Organized by Whitney-Lauder Curatorial Fellow 2017-19, Daniella Rose King, The Last Place They Thought Of explores how geographical, ideological and spatial paradigms determine and reproduce uneven social relations. Four artists – Torkwase Dyson, Lorraine O’Grady, Jade Montserrat, and Keisha Scarville – take very different approaches to this phenomenon, deeply considering how histories of racial, sexual, and economic exploitation have shaped our understanding of geography, and the realities of our environment.

Through abstraction, performance, and fiction, this intergenerational group of artists conspire with a cadre of writers, including Katherine McKittrick, from whom the exhibition title was borrowed. Illuminating histories of black women’s liberation, resistance and concealment throughout the black diaspora, this exhibition creates a discursive locus to reconsider geographic space; as it pertains to the environment and our changing climate, how it regulates the production and performance of identity, and upholds material and metaphorical borders and boundaries.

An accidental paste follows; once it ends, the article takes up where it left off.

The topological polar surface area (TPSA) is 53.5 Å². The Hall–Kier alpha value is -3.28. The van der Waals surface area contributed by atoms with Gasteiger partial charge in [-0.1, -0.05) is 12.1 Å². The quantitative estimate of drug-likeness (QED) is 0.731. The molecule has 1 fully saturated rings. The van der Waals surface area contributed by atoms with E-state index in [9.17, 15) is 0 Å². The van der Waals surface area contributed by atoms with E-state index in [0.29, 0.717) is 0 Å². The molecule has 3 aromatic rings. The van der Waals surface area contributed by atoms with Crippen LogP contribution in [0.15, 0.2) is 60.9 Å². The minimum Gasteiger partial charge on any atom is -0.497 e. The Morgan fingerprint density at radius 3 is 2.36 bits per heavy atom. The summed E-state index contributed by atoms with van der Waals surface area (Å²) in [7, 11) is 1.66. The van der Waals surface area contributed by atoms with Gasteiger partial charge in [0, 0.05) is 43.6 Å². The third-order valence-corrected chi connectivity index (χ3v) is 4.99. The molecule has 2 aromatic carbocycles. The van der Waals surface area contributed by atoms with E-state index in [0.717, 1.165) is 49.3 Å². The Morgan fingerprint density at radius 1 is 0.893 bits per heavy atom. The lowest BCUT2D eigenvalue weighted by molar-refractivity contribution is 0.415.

McKittrick herself was referencing Incidents in the Life of a Slave Girl, an autobiographical narrative of Harriet Jacobs’s protracted escape from bondage, hiding in “the last place they thought of”; the crawl space of her grandmother’s attic. Literal and rhetorical marginalization, being in the last place is an experiential geography of black gendered bodies. This exhibition and accompanying publication seeks to explore the possibility of different, critical engagements with geography through the lens of black female subjectivities and feminisms.